The pod’s braking system consists of two independent sets of friction brakes. The pneumatically-actuated pads clamp onto the vertical web of the I-beam, rapidly decelerating the pod. The primary braking system is located behind the secondary system, so in the event of mechanical failure or malfunction the secondary system will still be able to brake properly. The two systems differ only in pneumatic logic, with the primary being “normally-closed,” and the secondary “normally-open.” The brake pads are mounted to pivoting arms, which make contact with the I-beam when pushed inward by the pneumatic actuators. The braking mechanism is mounted to the pod channel via a robust U frame, which absorbs the force exerted by the actuators.


The stability sub team is responsible for designing building and testing systems to keep the pod lined up and prevent it from being knocked around. We have a few different systems which prevent different unwanted motion. We have the lateral system so stay lined up on the I-beam from side to side. We have the vertical system to prevent being knocked around by bumps and gaps in the subtrack. We also have pitch and roll systems to prevent rotation in those directions.

Electrical Reliability

The electrical reliability team is a new electrical sub team for Badgerloop. It was created to have someone responsible for testing, quality assurance, and integration on the entire electrical system. With any prototype system, bugs and hardware errors are bound to happen and this year the team worked to quickly resolve those issues so development can continue to move forward. The electrical reliability team also worked toward some new testing hardware and debugging tools to aid with the rapid prototype process and data collection tools to better characterize our LV batteries.


Every pod needs an operator and Software is the team to let that happen. The software team is in charge of creating the dashboard that allows our engineers to interact with the pod. This involved receiving and processing several hundred data points a second and commanding the pods internal state machine. As engineers we like to test again and again until it's perfect. Part of the dashboard's data processing capabilities is to record and save each run to be reviewed by our engineers later. As well as the dashboard the software team is in charge of various software tasks around the team including maintaining the teams Bill of Materials WebApp.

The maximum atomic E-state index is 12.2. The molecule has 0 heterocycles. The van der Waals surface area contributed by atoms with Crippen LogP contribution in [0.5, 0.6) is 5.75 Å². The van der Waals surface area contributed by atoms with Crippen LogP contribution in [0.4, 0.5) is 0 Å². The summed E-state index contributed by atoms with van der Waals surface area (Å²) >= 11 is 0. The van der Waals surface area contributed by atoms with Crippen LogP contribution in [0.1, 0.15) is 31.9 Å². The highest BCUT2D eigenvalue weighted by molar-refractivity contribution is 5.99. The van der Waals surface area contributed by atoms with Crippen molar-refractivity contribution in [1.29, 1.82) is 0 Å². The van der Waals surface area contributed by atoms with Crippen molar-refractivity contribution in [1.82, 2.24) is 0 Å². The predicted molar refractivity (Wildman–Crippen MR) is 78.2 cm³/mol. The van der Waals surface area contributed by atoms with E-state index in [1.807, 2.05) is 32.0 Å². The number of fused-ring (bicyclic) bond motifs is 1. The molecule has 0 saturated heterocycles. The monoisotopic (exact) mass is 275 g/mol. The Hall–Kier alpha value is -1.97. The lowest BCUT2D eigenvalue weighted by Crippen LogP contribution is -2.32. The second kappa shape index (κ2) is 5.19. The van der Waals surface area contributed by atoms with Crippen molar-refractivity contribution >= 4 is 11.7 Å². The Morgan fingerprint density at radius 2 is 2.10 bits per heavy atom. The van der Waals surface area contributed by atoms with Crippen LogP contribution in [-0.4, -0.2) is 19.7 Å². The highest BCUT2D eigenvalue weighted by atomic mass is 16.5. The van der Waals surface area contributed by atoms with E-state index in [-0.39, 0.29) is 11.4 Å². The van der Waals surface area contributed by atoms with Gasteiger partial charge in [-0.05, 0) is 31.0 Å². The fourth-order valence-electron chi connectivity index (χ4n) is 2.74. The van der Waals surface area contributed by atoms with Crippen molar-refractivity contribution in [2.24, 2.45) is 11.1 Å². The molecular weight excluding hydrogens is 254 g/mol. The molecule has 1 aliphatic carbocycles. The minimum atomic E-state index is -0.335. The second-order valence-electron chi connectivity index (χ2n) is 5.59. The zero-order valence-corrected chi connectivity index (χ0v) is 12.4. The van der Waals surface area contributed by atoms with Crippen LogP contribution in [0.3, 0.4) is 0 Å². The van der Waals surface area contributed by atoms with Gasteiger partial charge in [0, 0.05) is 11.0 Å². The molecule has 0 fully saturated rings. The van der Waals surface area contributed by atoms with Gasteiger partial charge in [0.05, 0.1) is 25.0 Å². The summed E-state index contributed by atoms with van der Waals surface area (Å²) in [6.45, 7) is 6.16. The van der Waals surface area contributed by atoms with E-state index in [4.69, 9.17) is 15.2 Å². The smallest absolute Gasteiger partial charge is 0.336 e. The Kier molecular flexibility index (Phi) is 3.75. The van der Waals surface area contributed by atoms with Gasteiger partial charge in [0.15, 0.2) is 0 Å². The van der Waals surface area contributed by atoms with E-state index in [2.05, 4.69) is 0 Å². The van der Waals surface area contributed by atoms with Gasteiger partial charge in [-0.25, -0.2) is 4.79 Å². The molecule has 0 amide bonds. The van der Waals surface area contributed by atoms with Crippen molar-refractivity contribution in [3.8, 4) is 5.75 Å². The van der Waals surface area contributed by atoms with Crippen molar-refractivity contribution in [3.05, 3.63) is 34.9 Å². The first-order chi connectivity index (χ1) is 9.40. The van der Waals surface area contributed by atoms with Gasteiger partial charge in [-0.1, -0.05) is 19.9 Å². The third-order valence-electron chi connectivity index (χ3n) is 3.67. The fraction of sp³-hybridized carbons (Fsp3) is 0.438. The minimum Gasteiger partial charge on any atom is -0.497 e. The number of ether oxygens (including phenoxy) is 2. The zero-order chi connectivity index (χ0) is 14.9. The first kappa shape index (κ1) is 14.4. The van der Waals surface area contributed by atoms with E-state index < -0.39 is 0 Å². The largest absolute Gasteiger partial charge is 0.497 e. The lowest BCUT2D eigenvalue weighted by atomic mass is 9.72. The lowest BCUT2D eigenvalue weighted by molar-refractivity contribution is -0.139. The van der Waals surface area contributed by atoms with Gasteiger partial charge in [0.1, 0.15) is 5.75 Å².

Mechanical Reliability

The mechanical reliability team has a wide variety of responsibilities on the team ranging from machining parts to electro-mechanical integration to testing. This year, the mechanical reliability team designed the enclosures that contain the electrical team's printed circuit boards. They can be seen mounted all around the pod's chassis. Additionally, many members of the mechanical reliability team spent time in the machine shop producing parts to aid the propulsion team, the stability team, and more. Another contribution the mechanical reliability team made to this year's pod was testing the retro-reflective sensors with the help of the low voltage team, a bicycle, and a little creativity. All in all, the mechanical reliability team has many responsibilities and the team's contributions can be seen throughout the pod.


The structural team's main goals are to design/update the chassis of the POD, manufacture the mold, chassis, and shell, and work with other mechanical and electrical sub-teams to locate and mount components to chassis. For this pod, the structural team worked to fabricate a new chassis with the newly machined aluminum mold. Due to unforeseen circumstances, the newly fabricated and cured chassis was unable to be utilized for this pod. The structural team was able to use the structure from pod iv to accommodate the new electrical and mechanical subsystems. With the help of multiple members, we were able to design and create new jigs for accurate hole drilling for the mounting of other subsystems. A brand new carbon fiber processing room also allowed us to fabricate a new honeycomb core backplate for the structure.

The Team


Nathan Berg
Electrical Director
Shelby Riggleman
Mechanical Director
Bryan Tanck
Operations Director
Vito Gerlach

Team Leads

Andrew Cook
Eric Udlis
Electrical Reliability
Kevin Guenthner
Low Voltage
Lucas Maddox
High Voltage
Wyatt Dvorak
Daniel Kouchekinia
Joshua Lueth
Katie Argo
Mechanical Reliability
Joe Seifert
Alex Wells
Sebastian Thompson
Hannah Schilling
Mika Chang
David Garrelick
Finance and Supply Chain
McKenna Ruppert
Industry Relations
Cade Geldreich
Outreach and Recruiting
Ryan McFarlane
Virtual Reality
Nick Stoffel
Luke Houge

Engineering Expo Experiments

Submit a Question

Submit your questions for the Badgerloop executive team to answer LIVE during our Pod V Reveal this Thursday at 7:30 PM

* Required Field